After weakening for much of 2016 and early 2017, GBP/AUD has mostly traded in a range in 2017. While the pair strengthened in March, it weakened significantly by August as the Australian dollar strengthened. Despite details regarding Brexit remaining scarce, the pound has managed to modestly strengthen in 2017.
The British pound is currently slightly higher against all major currencies except the euro and the Australian dollar. Yesterday, the pound ended the day down sharply against the US dollar. Yesterday's sell-off was accompanied by accelerating trading volumes in British pound futures, which were higher relative to both the previous session and 30-day averages. The combination of a sharp move lower and higher volumes suggest that traders sold the currency with conviction. Today's GBP/USD trading range is 1.2920 - 1.3260.
Thanks to a combination of slowing retail sales data, concerning Brexit headlines and pressure on the euro, the pound had plenty of reasons to weaken yesterday. Starting with the data, year-over-year retail sales growth slowed to 3% in September. The figures were disappointing as comparable retail sales at this point last year were slowing in rate-of-change terms. As consumption is a significant component of the U.K.'s economy, slowing retail sales have broader implications for economic growth in the third and fourth quarter of this year.
Turning to Brexit developments, the pound sold off sharply yesterday after Theresa May said that the EU's proposal on the border was unacceptable. May also suggested that she would be willing to extend the transition period "for a matter of months" in order to address ongoing differences. Earlier today, sterling ticked up following Michel Barnier's comments saying that a Brexit deal was 90% complete. Barnier did, however, suggest that the Irish backstop issue remains a significant roadblock. As trade negotiations remain volatile, Brexit-related news continues to have a significant impact on the pound in the short term.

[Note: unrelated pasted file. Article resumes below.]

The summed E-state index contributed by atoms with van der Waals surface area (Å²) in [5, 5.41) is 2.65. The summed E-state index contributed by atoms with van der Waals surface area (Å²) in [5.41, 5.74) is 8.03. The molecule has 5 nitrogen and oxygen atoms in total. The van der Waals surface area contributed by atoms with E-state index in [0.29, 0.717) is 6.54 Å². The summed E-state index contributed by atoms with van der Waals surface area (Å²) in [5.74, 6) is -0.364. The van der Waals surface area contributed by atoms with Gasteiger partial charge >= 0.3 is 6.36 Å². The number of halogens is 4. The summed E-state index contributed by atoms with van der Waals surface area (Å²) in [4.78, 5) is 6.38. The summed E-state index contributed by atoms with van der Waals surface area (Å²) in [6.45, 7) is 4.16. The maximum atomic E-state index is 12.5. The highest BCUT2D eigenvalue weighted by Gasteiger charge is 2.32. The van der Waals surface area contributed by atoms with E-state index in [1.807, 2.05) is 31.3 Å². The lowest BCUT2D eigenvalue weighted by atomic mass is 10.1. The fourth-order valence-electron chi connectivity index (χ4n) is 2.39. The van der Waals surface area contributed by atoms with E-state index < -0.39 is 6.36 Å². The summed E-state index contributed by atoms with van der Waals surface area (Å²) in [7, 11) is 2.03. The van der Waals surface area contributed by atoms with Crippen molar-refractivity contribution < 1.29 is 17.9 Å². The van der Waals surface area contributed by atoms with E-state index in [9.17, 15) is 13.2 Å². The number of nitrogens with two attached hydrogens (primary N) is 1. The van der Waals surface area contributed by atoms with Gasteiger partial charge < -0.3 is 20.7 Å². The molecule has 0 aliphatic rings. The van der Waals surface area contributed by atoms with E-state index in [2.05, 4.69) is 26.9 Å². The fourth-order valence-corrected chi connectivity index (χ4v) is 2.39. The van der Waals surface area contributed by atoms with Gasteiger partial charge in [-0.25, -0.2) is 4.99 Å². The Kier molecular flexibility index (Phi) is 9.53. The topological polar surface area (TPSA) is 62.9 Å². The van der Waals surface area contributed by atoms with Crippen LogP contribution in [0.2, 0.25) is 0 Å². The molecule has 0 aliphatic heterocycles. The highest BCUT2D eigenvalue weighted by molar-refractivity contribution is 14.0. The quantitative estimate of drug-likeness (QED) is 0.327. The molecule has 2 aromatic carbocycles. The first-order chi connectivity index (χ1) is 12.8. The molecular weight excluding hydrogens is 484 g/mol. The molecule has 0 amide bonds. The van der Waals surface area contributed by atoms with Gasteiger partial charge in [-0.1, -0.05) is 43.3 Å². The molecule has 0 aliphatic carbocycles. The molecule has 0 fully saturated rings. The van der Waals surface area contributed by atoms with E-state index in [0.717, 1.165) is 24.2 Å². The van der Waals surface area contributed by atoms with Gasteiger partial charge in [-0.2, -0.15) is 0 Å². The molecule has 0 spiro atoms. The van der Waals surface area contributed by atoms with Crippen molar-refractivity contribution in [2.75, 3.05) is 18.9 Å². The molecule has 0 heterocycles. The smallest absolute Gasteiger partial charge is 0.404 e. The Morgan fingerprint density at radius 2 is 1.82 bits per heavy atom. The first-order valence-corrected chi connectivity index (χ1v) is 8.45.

Lastly, the pound is likely to remain under pressure thanks to slowing growth in the Eurozone. As described in today's euro daily update, Italian debt concerns continue to weigh on the common currency. Given the U.K.'s significant trading relationship with the Eurozone, the pound is closely correlated to the euro. Our outlook on the pound remains bearish.
GBP/USD is currently above 1.3050. EUR/GBP is up slightly, with the pair trading above 0.880. The pound is down against the Australian dollar and up against the Canadian dollar. GBP/AUD is currently above 1.8260, while GBP/CAD is above 1.7080.
|October 16||Claimant Count Change SEP||18.5K||14.2K|
|October 16||Unemployment Rate AUG||4%||4%|
|October 16||Average Earnings excl. Bonus AUG||3.1%||2.9%|
|October 16||Average Earnings incl. Bonus AUG||2.7%||2.6%|
|October 17||Core Inflation Rate YoY SEP||1.9%||2.1%|
|October 17||Inflation Rate YoY SEP||2.4%||2.7%|
|October 17||BoE FPC Minutes|
|October 18||Retail Sales ex Fuel YoY SEP||3.2%||3.6%|
|October 18||Retail Sales YoY SEP||3%||3.4%|
|October 19||Public Sector Net Borrowing SEP||£-3.26B||£-4.76B|
|October 19||BoE Gov Carney Speech|
The Australian dollar is currently strengthening against all major currencies. The aussie is up the most against the Canadian dollar today. Yesterday, the Australian dollar ended the day slightly lower against the US dollar. Notably, trading volumes in Australian dollar futures accelerated for the fourth session in a row, rising above 30-day averages. While rising volumes are usually notable, this was not the case yesterday as prices only moved by a small degree. Today's AUD/USD trading range remains 0.7080 - 0.7350.